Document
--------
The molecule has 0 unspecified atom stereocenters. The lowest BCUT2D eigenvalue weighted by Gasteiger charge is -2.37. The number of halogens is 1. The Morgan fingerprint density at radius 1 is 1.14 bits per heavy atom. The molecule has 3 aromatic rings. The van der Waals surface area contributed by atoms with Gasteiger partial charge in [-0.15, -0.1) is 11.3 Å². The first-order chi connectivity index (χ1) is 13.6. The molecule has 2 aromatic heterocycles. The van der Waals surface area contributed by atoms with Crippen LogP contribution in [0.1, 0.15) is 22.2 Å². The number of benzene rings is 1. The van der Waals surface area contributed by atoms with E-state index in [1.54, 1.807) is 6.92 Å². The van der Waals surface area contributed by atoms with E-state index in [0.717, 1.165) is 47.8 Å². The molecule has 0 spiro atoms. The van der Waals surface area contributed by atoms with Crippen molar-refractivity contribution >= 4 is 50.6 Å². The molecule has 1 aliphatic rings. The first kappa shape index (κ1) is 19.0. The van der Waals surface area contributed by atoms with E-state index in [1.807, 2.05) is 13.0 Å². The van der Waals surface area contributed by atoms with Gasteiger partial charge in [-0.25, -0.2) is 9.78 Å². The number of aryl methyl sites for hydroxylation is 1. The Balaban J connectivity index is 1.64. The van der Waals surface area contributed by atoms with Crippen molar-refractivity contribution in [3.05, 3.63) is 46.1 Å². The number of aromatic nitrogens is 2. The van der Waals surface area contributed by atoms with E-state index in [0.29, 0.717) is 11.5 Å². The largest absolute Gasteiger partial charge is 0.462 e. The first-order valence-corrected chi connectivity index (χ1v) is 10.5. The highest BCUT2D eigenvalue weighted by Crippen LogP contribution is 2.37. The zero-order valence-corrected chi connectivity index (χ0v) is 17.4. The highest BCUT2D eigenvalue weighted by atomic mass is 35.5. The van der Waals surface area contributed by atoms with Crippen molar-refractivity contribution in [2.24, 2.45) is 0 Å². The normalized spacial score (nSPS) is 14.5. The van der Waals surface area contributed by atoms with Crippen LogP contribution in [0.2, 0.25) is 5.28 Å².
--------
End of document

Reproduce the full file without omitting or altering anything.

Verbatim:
The molecule has 0 unspecified atom stereocenters. The lowest BCUT2D eigenvalue weighted by Gasteiger charge is -2.37. The number of halogens is 1. The Morgan fingerprint density at radius 1 is 1.14 bits per heavy atom. The molecule has 3 aromatic rings. The van der Waals surface area contributed by atoms with Gasteiger partial charge in [-0.15, -0.1) is 11.3 Å². The first-order chi connectivity index (χ1) is 13.6. The molecule has 2 aromatic heterocycles. The van der Waals surface area contributed by atoms with Crippen LogP contribution in [0.1, 0.15) is 22.2 Å². The number of benzene rings is 1. The van der Waals surface area contributed by atoms with E-state index in [1.54, 1.807) is 6.92 Å². The van der Waals surface area contributed by atoms with E-state index in [0.717, 1.165) is 47.8 Å². The molecule has 0 spiro atoms. The van der Waals surface area contributed by atoms with Crippen molar-refractivity contribution >= 4 is 50.6 Å². The molecule has 1 aliphatic rings. The first kappa shape index (κ1) is 19.0. The van der Waals surface area contributed by atoms with E-state index in [1.807, 2.05) is 13.0 Å². The van der Waals surface area contributed by atoms with Gasteiger partial charge in [-0.25, -0.2) is 9.78 Å². The number of aryl methyl sites for hydroxylation is 1. The Balaban J connectivity index is 1.64. The van der Waals surface area contributed by atoms with Crippen molar-refractivity contribution in [3.05, 3.63) is 46.1 Å². The number of aromatic nitrogens is 2. The van der Waals surface area contributed by atoms with E-state index in [0.29, 0.717) is 11.5 Å². The largest absolute Gasteiger partial charge is 0.462 e. The first-order valence-corrected chi connectivity index (χ1v) is 10.5. The highest BCUT2D eigenvalue weighted by Crippen LogP contribution is 2.37. The zero-order valence-corrected chi connectivity index (χ0v) is 17.4. The highest BCUT2D eigenvalue weighted by atomic mass is 35.5. The van der Waals surface area contributed by atoms with Crippen molar-refractivity contribution in [2.24, 2.45) is 0 Å². The normalized spacial score (nSPS) is 14.5. The van der Waals surface area contributed by atoms with Crippen LogP contribution in [0.2, 0.25) is 5.28 Å².